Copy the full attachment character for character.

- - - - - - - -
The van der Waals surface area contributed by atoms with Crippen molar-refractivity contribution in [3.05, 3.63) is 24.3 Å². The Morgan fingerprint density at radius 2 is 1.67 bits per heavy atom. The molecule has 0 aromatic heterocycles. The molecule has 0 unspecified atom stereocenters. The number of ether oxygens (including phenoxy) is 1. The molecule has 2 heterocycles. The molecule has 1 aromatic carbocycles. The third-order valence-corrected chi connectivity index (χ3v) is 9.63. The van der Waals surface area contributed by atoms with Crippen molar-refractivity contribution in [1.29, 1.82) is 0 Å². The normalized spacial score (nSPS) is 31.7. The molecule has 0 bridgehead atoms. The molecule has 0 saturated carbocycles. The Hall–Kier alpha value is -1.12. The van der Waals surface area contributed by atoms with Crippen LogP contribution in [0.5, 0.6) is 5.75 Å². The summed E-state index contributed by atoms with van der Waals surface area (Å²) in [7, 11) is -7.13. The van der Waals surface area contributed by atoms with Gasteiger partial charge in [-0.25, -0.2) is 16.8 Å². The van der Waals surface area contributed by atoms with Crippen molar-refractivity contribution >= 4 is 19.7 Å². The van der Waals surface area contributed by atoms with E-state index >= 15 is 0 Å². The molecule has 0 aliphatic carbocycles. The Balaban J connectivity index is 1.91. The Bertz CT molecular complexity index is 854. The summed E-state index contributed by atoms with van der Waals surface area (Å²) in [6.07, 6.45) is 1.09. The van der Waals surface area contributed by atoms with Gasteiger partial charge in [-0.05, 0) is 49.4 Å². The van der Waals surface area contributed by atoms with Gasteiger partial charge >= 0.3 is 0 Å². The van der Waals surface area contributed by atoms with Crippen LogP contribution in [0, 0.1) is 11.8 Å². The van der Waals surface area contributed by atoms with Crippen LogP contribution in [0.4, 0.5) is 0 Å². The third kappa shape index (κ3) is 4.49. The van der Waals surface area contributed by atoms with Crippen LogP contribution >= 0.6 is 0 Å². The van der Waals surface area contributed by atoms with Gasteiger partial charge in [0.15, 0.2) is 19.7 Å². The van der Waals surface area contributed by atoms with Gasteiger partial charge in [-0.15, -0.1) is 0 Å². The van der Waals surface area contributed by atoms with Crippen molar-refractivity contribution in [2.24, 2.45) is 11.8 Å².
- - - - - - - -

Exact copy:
The van der Waals surface area contributed by atoms with Crippen molar-refractivity contribution in [3.05, 3.63) is 24.3 Å². The Morgan fingerprint density at radius 2 is 1.67 bits per heavy atom. The molecule has 0 aromatic heterocycles. The molecule has 0 unspecified atom stereocenters. The number of ether oxygens (including phenoxy) is 1. The molecule has 2 heterocycles. The molecule has 1 aromatic carbocycles. The third-order valence-corrected chi connectivity index (χ3v) is 9.63. The van der Waals surface area contributed by atoms with Crippen molar-refractivity contribution in [1.29, 1.82) is 0 Å². The normalized spacial score (nSPS) is 31.7. The molecule has 0 bridgehead atoms. The molecule has 0 saturated carbocycles. The Hall–Kier alpha value is -1.12. The van der Waals surface area contributed by atoms with Crippen LogP contribution in [0.5, 0.6) is 5.75 Å². The summed E-state index contributed by atoms with van der Waals surface area (Å²) in [7, 11) is -7.13. The van der Waals surface area contributed by atoms with Gasteiger partial charge in [-0.25, -0.2) is 16.8 Å². The van der Waals surface area contributed by atoms with Crippen molar-refractivity contribution >= 4 is 19.7 Å². The van der Waals surface area contributed by atoms with E-state index >= 15 is 0 Å². The molecule has 0 aliphatic carbocycles. The Balaban J connectivity index is 1.91. The Bertz CT molecular complexity index is 854. The summed E-state index contributed by atoms with van der Waals surface area (Å²) in [6.07, 6.45) is 1.09. The van der Waals surface area contributed by atoms with Gasteiger partial charge in [-0.05, 0) is 49.4 Å². The van der Waals surface area contributed by atoms with Gasteiger partial charge >= 0.3 is 0 Å². The van der Waals surface area contributed by atoms with Crippen LogP contribution in [0, 0.1) is 11.8 Å². The van der Waals surface area contributed by atoms with Crippen LogP contribution in [0.4, 0.5) is 0 Å². The third kappa shape index (κ3) is 4.49. The van der Waals surface area contributed by atoms with Crippen LogP contribution >= 0.6 is 0 Å². The van der Waals surface area contributed by atoms with Gasteiger partial charge in [0.15, 0.2) is 19.7 Å². The van der Waals surface area contributed by atoms with Gasteiger partial charge in [-0.15, -0.1) is 0 Å². The van der Waals surface area contributed by atoms with Crippen molar-refractivity contribution in [2.24, 2.45) is 11.8 Å².